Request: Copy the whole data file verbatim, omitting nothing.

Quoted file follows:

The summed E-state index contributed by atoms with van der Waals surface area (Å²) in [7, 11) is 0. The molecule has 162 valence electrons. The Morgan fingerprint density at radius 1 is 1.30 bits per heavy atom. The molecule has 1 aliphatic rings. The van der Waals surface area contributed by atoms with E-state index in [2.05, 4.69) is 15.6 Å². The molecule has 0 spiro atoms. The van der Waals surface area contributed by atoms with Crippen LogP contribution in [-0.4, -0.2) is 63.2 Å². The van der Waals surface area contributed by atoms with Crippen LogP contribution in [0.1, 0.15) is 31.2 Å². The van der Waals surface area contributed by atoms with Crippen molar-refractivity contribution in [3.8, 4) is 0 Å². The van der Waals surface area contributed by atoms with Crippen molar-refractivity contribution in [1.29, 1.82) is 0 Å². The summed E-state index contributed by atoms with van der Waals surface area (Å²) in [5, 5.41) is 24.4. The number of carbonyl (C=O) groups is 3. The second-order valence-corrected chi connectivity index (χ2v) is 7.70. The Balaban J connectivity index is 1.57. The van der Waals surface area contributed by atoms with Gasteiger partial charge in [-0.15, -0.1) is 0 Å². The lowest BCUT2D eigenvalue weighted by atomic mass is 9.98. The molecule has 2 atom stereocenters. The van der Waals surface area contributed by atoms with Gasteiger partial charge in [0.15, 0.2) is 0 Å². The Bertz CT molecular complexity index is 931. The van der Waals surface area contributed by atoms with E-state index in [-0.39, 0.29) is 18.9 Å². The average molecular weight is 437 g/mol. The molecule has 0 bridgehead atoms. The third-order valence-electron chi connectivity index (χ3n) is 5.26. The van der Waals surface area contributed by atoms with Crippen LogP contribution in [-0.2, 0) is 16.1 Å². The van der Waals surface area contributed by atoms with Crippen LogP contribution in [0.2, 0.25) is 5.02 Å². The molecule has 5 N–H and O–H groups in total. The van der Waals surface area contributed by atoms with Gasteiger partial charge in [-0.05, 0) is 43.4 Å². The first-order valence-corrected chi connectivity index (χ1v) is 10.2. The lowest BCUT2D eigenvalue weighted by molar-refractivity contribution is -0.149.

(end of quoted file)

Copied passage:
The summed E-state index contributed by atoms with van der Waals surface area (Å²) in [7, 11) is 0. The molecule has 162 valence electrons. The Morgan fingerprint density at radius 1 is 1.30 bits per heavy atom. The molecule has 1 aliphatic rings. The van der Waals surface area contributed by atoms with E-state index in [2.05, 4.69) is 15.6 Å². The molecule has 0 spiro atoms. The van der Waals surface area contributed by atoms with Crippen LogP contribution in [-0.4, -0.2) is 63.2 Å². The van der Waals surface area contributed by atoms with Crippen LogP contribution in [0.1, 0.15) is 31.2 Å². The van der Waals surface area contributed by atoms with Crippen molar-refractivity contribution in [3.8, 4) is 0 Å². The van der Waals surface area contributed by atoms with Crippen molar-refractivity contribution in [1.29, 1.82) is 0 Å². The summed E-state index contributed by atoms with van der Waals surface area (Å²) in [5, 5.41) is 24.4. The number of carbonyl (C=O) groups is 3. The second-order valence-corrected chi connectivity index (χ2v) is 7.70. The Balaban J connectivity index is 1.57. The van der Waals surface area contributed by atoms with Gasteiger partial charge in [-0.15, -0.1) is 0 Å². The lowest BCUT2D eigenvalue weighted by atomic mass is 9.98. The molecule has 2 atom stereocenters. The van der Waals surface area contributed by atoms with Gasteiger partial charge in [0.15, 0.2) is 0 Å². The Bertz CT molecular complexity index is 931. The van der Waals surface area contributed by atoms with E-state index in [-0.39, 0.29) is 18.9 Å². The average molecular weight is 437 g/mol. The molecule has 0 bridgehead atoms. The third-order valence-electron chi connectivity index (χ3n) is 5.26. The van der Waals surface area contributed by atoms with Crippen LogP contribution in [-0.2, 0) is 16.1 Å². The van der Waals surface area contributed by atoms with Crippen LogP contribution in [0.2, 0.25) is 5.02 Å². The molecule has 5 N–H and O–H groups in total. The van der Waals surface area contributed by atoms with Gasteiger partial charge in [-0.05, 0) is 43.4 Å². The first-order valence-corrected chi connectivity index (χ1v) is 10.2. The lowest BCUT2D eigenvalue weighted by molar-refractivity contribution is -0.149.